In the 3D image (Figure 8e,f) it is possible to perceive the formation of new bone tissue (area highlighted in white) for the Ce-HA-OVX group. Thus, it is clear once again that this group presented a volume of bone tissue that occupies almost the entire defect when compared to the SC group. For example, the volume of neoformed bone tissue is higher when compared to the Ce-HA-OVX groups with the CS group. Still, on the reconstruction of the images at 30 days postoperatively, the CC group presents little deposition of bone tissue when compared to the other groups; this is justified by the occurrence of bone resorption caused by the ovariectomy. These observations occurred for the two time periods under study. The arrows in red (Figure 8e) indicate areas where bone resorption occurred, that is, once again, these results corroborate that the specimens had an induction of osteoporosis. Finally, we noticed a curiosity in one of the specimens studied. It was observed that the spread of Ce-HA occurred outside the area of the bone defect, and this action eventually induced bone growth (bone callus) around other areas (Figure 8f, green area) not studied in this work. This demonstrates that the Ce-HA material has high potential for osteoinduction and bone osteoconduction.

4. Discussion

4.1. Characterization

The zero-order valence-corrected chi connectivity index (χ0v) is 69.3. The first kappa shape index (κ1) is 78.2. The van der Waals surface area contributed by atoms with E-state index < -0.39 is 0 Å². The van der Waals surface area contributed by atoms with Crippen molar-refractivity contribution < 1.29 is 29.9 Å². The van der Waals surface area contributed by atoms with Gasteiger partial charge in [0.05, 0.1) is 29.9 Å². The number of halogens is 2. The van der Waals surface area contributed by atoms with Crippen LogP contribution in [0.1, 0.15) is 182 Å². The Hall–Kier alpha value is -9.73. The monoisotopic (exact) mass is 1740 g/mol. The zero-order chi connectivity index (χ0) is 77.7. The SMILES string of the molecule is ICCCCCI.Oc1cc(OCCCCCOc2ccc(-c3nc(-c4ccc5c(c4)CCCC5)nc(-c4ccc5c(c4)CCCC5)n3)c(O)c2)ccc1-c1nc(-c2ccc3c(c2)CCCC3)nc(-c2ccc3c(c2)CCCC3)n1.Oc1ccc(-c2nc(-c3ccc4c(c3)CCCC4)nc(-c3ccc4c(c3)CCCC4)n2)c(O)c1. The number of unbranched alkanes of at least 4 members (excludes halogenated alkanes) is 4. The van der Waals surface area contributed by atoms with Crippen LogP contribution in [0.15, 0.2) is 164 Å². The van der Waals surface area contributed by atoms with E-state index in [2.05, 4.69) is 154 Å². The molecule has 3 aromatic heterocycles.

XRD showed that the synthesized materials have good crystallinity, without the presence of intermediate phases. Equations (1) and (2) show the formation mechanism of hydroxyapatite via precipitation synthesis used in the present work. The calculated mean value of the crystallite size was close to that found by de Kaygili et al., 2014 [43]. These authors also calculated the size of the crystals using the (0 0 2) diffraction plane. It is believed that this variation in crystal size observed in the hydroxyapatite synthesized in this study may be a prior indication attributed to the presence of the cerium ion and/or cerium oxide. The hexagonal unit cell of hydroxyapatite consists of 10 calcium ions located at two distinct sites (Ca1 and Ca2) (Figure 1b). Four Ca1 atoms are located at the ends of a hexagonal unit cell, while the six Ca2 form triangles parallel to the c-axis and located at the corners of the hexagon around the OH ion. There are also four distinct oxygen sites (O1, O2, O3 and O4). The O4 is connected to H1 to form the hydroxyl and the sites of P1 are all equivalent, of type PO43−, which are connected to O1, O2 and O3, are the largest ions that construct unit cells, being the only one to determine its structure [58]. Although the amount of ion added was not sufficient to cause the appearance of new diffraction peaks, a variation in lattice parameters and unit cell volume (Table 1), minimally, suggest that there was alteration of the crystal lattice, confirming the results of the XRD. It is also believed that the remaining Ce species added during the synthesis might form a cerium oxide (CeO2 or Ce2O3) layer with low crystallinity on the HA surface, being not identified by Rietveld refinement. A reduction in the unit cell volume of the hexagonal phase was observed after the Rietveld refinement, with the presence of the dopant, when compared with the n° 26205 card (from 529.09 ų to 528.55 ų). This is a strong indication of the possible substitution of Ce3+ and Ce4+ in the hydroxyapatite lattice. The Ca3+ ion (ionic radius = 0.107 nm), because it has a higher ionic radius than the Ca2+ ion (ionic radius = 0.100 nm) [59], can replace the calcium of the Ca1 site. While the Ca2 site is occupied by Ce4+ ions (ionic radius = 0.097 nm), it has lower ionic radius [40] when compared to the ionic radius Ca2+. This phenomenon has been also evidenced by Phatai et al. [24] by performing Ce L3-edge XANES in Ce-HA samples. The electronegativity of cerium (1.06) (value close to Ca = 1.01) may be another periodic trend favoring the replacement of calcium by cerium [60]. This high chemical affinity and similarity in its periodic properties suggest that cerium replaces calcium and may thus intervene in the process of bone remodeling. For example, the results obtained by Hu et al. (2014) [19] suggest that cerium promotes the migration and osteogenic differentiation of bone marrow stromal cells.